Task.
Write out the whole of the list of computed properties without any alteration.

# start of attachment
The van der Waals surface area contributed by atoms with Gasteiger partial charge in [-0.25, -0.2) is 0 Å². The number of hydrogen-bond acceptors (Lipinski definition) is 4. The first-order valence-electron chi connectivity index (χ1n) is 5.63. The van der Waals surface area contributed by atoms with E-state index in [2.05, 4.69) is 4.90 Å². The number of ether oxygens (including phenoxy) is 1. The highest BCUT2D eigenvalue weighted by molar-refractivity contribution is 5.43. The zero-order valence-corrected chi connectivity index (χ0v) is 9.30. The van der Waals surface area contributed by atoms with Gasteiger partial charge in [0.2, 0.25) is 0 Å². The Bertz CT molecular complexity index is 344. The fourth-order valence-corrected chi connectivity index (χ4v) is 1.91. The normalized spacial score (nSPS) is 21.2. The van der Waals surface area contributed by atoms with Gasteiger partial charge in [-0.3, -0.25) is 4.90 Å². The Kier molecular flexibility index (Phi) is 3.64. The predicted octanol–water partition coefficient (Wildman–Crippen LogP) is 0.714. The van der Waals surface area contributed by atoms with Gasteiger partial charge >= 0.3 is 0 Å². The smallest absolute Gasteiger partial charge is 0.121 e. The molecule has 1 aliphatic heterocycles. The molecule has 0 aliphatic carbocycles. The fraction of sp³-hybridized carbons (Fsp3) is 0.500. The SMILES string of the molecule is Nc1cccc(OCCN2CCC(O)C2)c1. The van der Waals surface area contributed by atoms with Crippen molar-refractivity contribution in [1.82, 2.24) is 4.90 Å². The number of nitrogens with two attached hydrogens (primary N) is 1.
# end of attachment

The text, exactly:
The van der Waals surface area contributed by atoms with Gasteiger partial charge in [-0.25, -0.2) is 0 Å². The number of hydrogen-bond acceptors (Lipinski definition) is 4. The first-order valence-electron chi connectivity index (χ1n) is 5.63. The van der Waals surface area contributed by atoms with E-state index in [2.05, 4.69) is 4.90 Å². The number of ether oxygens (including phenoxy) is 1. The highest BCUT2D eigenvalue weighted by molar-refractivity contribution is 5.43. The zero-order valence-corrected chi connectivity index (χ0v) is 9.30. The van der Waals surface area contributed by atoms with Gasteiger partial charge in [0.2, 0.25) is 0 Å². The Bertz CT molecular complexity index is 344. The fourth-order valence-corrected chi connectivity index (χ4v) is 1.91. The normalized spacial score (nSPS) is 21.2. The van der Waals surface area contributed by atoms with Gasteiger partial charge in [-0.3, -0.25) is 4.90 Å². The Kier molecular flexibility index (Phi) is 3.64. The predicted octanol–water partition coefficient (Wildman–Crippen LogP) is 0.714. The van der Waals surface area contributed by atoms with Gasteiger partial charge >= 0.3 is 0 Å². The smallest absolute Gasteiger partial charge is 0.121 e. The molecule has 1 aliphatic heterocycles. The molecule has 0 aliphatic carbocycles. The fraction of sp³-hybridized carbons (Fsp3) is 0.500. The SMILES string of the molecule is Nc1cccc(OCCN2CCC(O)C2)c1. The van der Waals surface area contributed by atoms with Crippen molar-refractivity contribution in [1.82, 2.24) is 4.90 Å². The number of nitrogens with two attached hydrogens (primary N) is 1.